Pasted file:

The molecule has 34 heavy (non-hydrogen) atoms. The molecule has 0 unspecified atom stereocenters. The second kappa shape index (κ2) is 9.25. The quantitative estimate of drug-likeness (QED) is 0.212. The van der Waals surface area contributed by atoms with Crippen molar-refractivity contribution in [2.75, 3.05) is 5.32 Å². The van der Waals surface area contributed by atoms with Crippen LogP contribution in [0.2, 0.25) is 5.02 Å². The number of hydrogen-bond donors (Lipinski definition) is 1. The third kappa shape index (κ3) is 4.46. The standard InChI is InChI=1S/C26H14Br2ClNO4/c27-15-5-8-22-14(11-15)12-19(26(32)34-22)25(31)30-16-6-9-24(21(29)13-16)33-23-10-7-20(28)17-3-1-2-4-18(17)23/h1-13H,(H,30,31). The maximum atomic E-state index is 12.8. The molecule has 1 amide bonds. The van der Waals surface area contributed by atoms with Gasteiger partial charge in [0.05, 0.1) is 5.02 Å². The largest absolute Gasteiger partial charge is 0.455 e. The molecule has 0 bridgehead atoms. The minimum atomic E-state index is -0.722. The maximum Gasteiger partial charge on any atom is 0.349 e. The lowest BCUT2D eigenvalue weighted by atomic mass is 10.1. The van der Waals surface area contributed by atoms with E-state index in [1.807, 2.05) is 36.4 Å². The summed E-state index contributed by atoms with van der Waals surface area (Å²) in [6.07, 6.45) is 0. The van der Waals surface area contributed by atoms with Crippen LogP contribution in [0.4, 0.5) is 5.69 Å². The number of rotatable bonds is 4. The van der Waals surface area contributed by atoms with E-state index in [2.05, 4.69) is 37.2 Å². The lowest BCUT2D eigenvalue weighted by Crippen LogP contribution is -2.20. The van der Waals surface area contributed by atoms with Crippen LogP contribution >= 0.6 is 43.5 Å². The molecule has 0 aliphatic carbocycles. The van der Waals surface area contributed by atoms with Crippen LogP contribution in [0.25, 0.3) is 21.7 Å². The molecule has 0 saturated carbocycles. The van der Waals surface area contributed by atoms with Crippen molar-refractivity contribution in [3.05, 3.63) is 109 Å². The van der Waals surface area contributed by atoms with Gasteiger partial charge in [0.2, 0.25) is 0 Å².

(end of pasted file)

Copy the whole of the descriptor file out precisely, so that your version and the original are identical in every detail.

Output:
The molecule has 34 heavy (non-hydrogen) atoms. The molecule has 0 unspecified atom stereocenters. The second kappa shape index (κ2) is 9.25. The quantitative estimate of drug-likeness (QED) is 0.212. The van der Waals surface area contributed by atoms with Crippen molar-refractivity contribution in [2.75, 3.05) is 5.32 Å². The van der Waals surface area contributed by atoms with Crippen LogP contribution in [0.2, 0.25) is 5.02 Å². The number of hydrogen-bond donors (Lipinski definition) is 1. The third kappa shape index (κ3) is 4.46. The standard InChI is InChI=1S/C26H14Br2ClNO4/c27-15-5-8-22-14(11-15)12-19(26(32)34-22)25(31)30-16-6-9-24(21(29)13-16)33-23-10-7-20(28)17-3-1-2-4-18(17)23/h1-13H,(H,30,31). The maximum atomic E-state index is 12.8. The molecule has 1 amide bonds. The van der Waals surface area contributed by atoms with Gasteiger partial charge in [0.05, 0.1) is 5.02 Å². The largest absolute Gasteiger partial charge is 0.455 e. The molecule has 0 bridgehead atoms. The minimum atomic E-state index is -0.722. The maximum Gasteiger partial charge on any atom is 0.349 e. The lowest BCUT2D eigenvalue weighted by atomic mass is 10.1. The van der Waals surface area contributed by atoms with E-state index in [1.807, 2.05) is 36.4 Å². The summed E-state index contributed by atoms with van der Waals surface area (Å²) in [6.07, 6.45) is 0. The van der Waals surface area contributed by atoms with Crippen LogP contribution in [0.4, 0.5) is 5.69 Å². The number of rotatable bonds is 4. The van der Waals surface area contributed by atoms with E-state index in [2.05, 4.69) is 37.2 Å². The lowest BCUT2D eigenvalue weighted by Crippen LogP contribution is -2.20. The van der Waals surface area contributed by atoms with Crippen LogP contribution >= 0.6 is 43.5 Å². The molecule has 0 aliphatic carbocycles. The van der Waals surface area contributed by atoms with Crippen LogP contribution in [0.25, 0.3) is 21.7 Å². The molecule has 0 saturated carbocycles. The van der Waals surface area contributed by atoms with Crippen molar-refractivity contribution in [3.05, 3.63) is 109 Å². The van der Waals surface area contributed by atoms with Gasteiger partial charge in [0.2, 0.25) is 0 Å².